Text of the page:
A year post-‘Dukes’ - The Supreme Court answered some questions, but created more, now being addressed in the lower courts


Originally published in the July 23, 2012 edition of THE RECORDER © 2012 ALM Media Properties, LLC.

One year ago, the Supreme Court in Wal-Mart v. Dukes rejected an expansive, nationwide Title VII class action filed on behalf of 1.5 million current and former female Wal- Mart employees. The court held 5-4 that the plaintiff employees had failed to prove the common companywide pattern or practice of discrimination necessary to maintain their claims as a class. Upon remand from the Supreme Court, the Dukes plaintiffs have continued to press new variations of their claims in their quest for class treatment. Plaintiffs have divided their claims into multiple regionally-based class actions, including one currently pending in the Northern District of California. Wal-Mart’s motion to dismiss these class claims was heard last month and is currently under submission.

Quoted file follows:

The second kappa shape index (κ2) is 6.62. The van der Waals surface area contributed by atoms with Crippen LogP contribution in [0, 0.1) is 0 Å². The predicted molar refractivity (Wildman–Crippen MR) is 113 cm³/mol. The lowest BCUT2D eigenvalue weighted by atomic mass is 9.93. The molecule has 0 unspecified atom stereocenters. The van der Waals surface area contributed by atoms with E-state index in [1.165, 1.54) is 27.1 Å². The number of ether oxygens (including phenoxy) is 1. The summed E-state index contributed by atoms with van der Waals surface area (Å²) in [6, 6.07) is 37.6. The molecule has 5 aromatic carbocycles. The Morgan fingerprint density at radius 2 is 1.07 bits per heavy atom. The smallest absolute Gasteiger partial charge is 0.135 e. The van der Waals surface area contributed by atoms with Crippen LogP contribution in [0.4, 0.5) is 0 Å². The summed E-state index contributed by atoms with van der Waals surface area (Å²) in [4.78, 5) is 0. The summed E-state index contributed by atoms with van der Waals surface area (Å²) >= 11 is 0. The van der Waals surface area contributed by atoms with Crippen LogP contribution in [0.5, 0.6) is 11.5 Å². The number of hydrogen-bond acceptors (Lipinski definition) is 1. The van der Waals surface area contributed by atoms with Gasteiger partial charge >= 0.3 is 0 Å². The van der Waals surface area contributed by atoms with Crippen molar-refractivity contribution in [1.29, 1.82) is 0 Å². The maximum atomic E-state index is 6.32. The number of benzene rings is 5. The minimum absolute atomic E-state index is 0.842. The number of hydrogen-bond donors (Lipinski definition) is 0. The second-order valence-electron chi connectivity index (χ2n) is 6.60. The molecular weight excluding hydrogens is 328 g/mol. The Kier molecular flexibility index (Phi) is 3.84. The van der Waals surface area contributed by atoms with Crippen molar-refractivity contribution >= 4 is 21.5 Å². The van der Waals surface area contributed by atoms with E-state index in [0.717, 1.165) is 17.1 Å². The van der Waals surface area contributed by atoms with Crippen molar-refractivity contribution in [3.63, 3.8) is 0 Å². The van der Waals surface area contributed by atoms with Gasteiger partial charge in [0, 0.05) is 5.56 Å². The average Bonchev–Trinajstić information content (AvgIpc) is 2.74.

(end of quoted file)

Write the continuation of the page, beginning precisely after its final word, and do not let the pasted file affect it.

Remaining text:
Not surprisingly, Dukes has since reverberated in class action proceedings across the country. In the three months following the 2011 decision, more than 90 district courts and a handful of circuit court decisions cited the case, often decertifying previously certified classes in an array of areas, including product liability, environmental and mass tort cases. Dukes appears to have also had a measurable impact on the filing of class certification motions. A LexisNexis search of motions for class certifications reveals that in the year prior to Dukes, 520 motions for class certification were filed, with 245 classes certified; in the year following Dukes, 449 motions for class certification were filed, 234 of which resulted in certification. Thus, the filing of class certification motions declined 13 percent.

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